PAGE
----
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Perceval Moses Parsons

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Perceval Moses Parsons (1819-1892)

Son of John Parsons

1843 Mr Percival M. Parsons, Civil engineer of 34 Cranmer Place, Waterloo Bridge, London. Parsons and Bunning developed an expansive apparatus for steam locomotives.

1851 Perceval M. Parsons, C.E., 6 Duke Street, Adelphi, exhibited a railway "switch" and other railway equipment at the Great Exhibition

1851 Married Anne Jane Rexford at St Alphege, Greenwich[1]

1862 Inventor of railway "switch". 9 Arthur Street West, London Bridge.

1876 Patent on the manufacture of Manganese Bronze[2].

Established business P. M. Parsons


1892 Obituary [3]

PERCEVAL M. PARSONS, who died at his residence, Melbourne House, Blackheath, in November 1892, at the age of seventy-three years, was chiefly known for his patents for, improvements in ordnance, several of which were adopted by the War Office, and more recently as the inventor of manganese bronze, an alloy now very extensively used on account of its great strength. He had from first to last introduced a number of inventions to public notice, amongst his ordnance inventions being a system of inserting rifled steel tubes into the then useless old cast-iron guns, with a view to making them serviceable, and a bolt for fish and armour plates, which was favourably reported upon in England, and was adopted by the Russian Government, as well as other inventions and proposals.

When he had satisfied himself, in 1860, that his proposed system of providing new liners would render the old cast-iron guns available for service, Mr. Parsons laid his invention before the Ordnance Committee, who made an attempt to carry it out; but they did not report favourably on it, and, believing that his invention had been rejected, Mr. Parsons allowed his patent to lapse. In 1862, Captain Palliser patented an almost similar system of converting guns, which the Ordnance Committee finally adopted. Mr. Parsons thereupon put in his claim to be the original inventor of the system, and, after much effort to secure a recognition of his rights, he received from the War Office a certain amount of compensation, Mr. Charles Hutton Gregory, to whom the matter was referred, having, as arbitrator, decided that the claims of Mr. Parsons were just and equitable.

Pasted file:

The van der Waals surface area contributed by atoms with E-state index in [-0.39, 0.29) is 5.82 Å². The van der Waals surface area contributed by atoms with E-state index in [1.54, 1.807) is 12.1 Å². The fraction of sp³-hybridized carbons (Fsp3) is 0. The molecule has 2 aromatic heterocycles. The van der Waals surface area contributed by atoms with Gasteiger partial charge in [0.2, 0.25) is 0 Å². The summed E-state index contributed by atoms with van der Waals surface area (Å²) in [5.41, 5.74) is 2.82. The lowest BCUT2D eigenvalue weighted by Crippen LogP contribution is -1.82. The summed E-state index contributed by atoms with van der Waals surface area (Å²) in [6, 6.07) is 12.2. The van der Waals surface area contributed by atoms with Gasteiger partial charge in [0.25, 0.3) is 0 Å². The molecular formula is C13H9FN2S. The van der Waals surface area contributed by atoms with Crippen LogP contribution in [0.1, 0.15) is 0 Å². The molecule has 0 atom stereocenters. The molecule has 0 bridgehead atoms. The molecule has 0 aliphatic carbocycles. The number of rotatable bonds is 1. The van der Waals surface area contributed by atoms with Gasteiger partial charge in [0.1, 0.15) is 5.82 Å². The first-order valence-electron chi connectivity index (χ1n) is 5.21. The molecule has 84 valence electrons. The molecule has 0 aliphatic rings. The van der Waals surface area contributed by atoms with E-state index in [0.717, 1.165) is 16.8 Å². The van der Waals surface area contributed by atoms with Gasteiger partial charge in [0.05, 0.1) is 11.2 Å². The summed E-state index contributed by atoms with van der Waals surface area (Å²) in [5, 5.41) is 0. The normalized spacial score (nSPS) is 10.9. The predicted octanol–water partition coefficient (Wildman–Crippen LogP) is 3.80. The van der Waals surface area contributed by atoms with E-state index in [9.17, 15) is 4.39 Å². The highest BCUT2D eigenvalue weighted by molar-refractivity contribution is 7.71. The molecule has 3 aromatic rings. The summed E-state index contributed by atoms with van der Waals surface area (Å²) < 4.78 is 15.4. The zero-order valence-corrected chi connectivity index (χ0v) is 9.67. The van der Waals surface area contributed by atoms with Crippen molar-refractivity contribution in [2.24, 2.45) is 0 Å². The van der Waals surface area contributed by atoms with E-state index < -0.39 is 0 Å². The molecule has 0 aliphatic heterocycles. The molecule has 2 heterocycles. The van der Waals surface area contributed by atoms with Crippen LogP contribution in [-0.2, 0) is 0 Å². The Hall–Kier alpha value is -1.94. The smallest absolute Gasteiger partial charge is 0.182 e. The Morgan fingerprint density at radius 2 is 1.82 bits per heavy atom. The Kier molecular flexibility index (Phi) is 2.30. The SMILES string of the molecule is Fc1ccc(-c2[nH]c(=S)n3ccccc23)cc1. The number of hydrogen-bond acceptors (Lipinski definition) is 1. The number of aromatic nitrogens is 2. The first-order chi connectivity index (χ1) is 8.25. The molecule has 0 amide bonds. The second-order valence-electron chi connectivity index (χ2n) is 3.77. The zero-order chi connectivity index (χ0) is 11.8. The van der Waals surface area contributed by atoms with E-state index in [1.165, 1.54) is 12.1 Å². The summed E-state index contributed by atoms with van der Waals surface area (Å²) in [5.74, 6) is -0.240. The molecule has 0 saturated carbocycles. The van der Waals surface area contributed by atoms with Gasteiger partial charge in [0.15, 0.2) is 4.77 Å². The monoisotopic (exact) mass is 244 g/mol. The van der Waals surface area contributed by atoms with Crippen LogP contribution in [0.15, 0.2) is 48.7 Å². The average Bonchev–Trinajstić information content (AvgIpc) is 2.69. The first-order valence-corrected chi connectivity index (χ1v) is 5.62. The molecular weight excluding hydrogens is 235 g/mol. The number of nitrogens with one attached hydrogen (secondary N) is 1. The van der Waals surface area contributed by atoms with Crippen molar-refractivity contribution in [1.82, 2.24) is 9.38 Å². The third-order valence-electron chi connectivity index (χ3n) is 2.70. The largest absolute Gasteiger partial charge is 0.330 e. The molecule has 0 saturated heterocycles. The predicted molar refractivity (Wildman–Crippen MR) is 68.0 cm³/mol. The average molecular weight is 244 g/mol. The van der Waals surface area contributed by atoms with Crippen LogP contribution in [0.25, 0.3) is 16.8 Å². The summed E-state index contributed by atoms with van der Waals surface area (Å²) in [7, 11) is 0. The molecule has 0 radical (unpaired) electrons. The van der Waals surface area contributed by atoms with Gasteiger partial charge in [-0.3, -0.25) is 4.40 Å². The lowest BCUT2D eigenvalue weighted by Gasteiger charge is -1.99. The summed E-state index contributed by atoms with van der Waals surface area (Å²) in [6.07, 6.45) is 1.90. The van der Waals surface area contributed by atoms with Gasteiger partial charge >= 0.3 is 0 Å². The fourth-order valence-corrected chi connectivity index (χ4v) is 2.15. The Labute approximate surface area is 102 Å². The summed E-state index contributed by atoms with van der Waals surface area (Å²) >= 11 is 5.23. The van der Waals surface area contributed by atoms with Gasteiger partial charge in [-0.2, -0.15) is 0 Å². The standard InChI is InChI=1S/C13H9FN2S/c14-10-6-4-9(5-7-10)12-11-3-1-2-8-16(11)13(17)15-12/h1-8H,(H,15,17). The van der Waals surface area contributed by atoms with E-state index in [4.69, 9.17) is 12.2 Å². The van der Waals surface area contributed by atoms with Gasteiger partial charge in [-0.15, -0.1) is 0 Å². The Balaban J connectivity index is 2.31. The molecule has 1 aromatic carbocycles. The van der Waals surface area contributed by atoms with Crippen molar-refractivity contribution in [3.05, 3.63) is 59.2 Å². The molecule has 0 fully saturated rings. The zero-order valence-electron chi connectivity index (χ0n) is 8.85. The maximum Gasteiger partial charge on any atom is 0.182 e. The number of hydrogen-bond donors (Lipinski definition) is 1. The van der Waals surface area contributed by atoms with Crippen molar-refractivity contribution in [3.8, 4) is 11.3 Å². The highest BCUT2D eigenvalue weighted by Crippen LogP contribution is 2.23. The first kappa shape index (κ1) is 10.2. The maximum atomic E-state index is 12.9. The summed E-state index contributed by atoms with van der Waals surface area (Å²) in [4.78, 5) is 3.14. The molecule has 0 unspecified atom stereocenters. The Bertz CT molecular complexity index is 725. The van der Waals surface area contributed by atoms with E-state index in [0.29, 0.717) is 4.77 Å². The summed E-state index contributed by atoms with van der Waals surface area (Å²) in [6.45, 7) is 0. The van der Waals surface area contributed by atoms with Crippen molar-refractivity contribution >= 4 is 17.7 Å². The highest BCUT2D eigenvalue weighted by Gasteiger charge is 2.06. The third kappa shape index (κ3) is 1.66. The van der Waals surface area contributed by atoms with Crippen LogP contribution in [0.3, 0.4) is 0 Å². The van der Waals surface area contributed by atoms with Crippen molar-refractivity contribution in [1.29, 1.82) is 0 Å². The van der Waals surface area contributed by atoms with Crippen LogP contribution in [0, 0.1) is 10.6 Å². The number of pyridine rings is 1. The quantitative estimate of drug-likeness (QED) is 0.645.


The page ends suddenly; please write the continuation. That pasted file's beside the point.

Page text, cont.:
Proposals were at an early date submitted by Mr. Parsons for the construction of a central London railway, which was to follow very nearly the course of the present Metropolitan District line, and to have connections with most of the other Metropolitan systems. One feature of the scheme was to be the construction of a large central station on the present site of the Embankment Gardens, with platforms for each of the chief companies. Robert Stephenson approved the proposal, and accepted the position of consulting engineer, while Mr. John (afterwards Sir John) Hawkshaw was to be the chief engineer, and Messrs. Parsons and Berkley were to be the acting engineers. But the scheme was never carried out, mainly because the attention of the public was diverted, by the Crimean war and other matters then pending, to other forms of enterprise.

Mr. Parsons was a son of Mr. John Parsons of Scraptoft, Leicestershire, and received his early education from the Rev. J. Dallen, of Shooter's Hill, Kent. He afterwards studied for two years at Portsmouth Dockyard, and thence proceeded to London, where he was articled to Messrs. Braithwaite & Milnes. Having been employed on engineering work for a time - first with Mr. John Rennie, and afterwards with Mr. Peter Bruff - he undertook to make the surveys on a branch line of the Eastern Counties Railway, and finally set up in London on his own account as an engineer. He was a man of very honourable and straightforward character, and had many friends.


1892 Obituary[4]



1893 Obituary [5]

PERCEVAL MOSES PARSONS was an engineer well known for his mechanical skill and experience, for his inventive ability and for some happy practical discoveries in metallurgy.

His father was Mr. John Parsons, of Scraptoft House, Leicestershire; he was born in London in 1819 and was educated at a private school near Blackheath, in which neighbourhood he from old associations afterwards resided from his marriage until his death.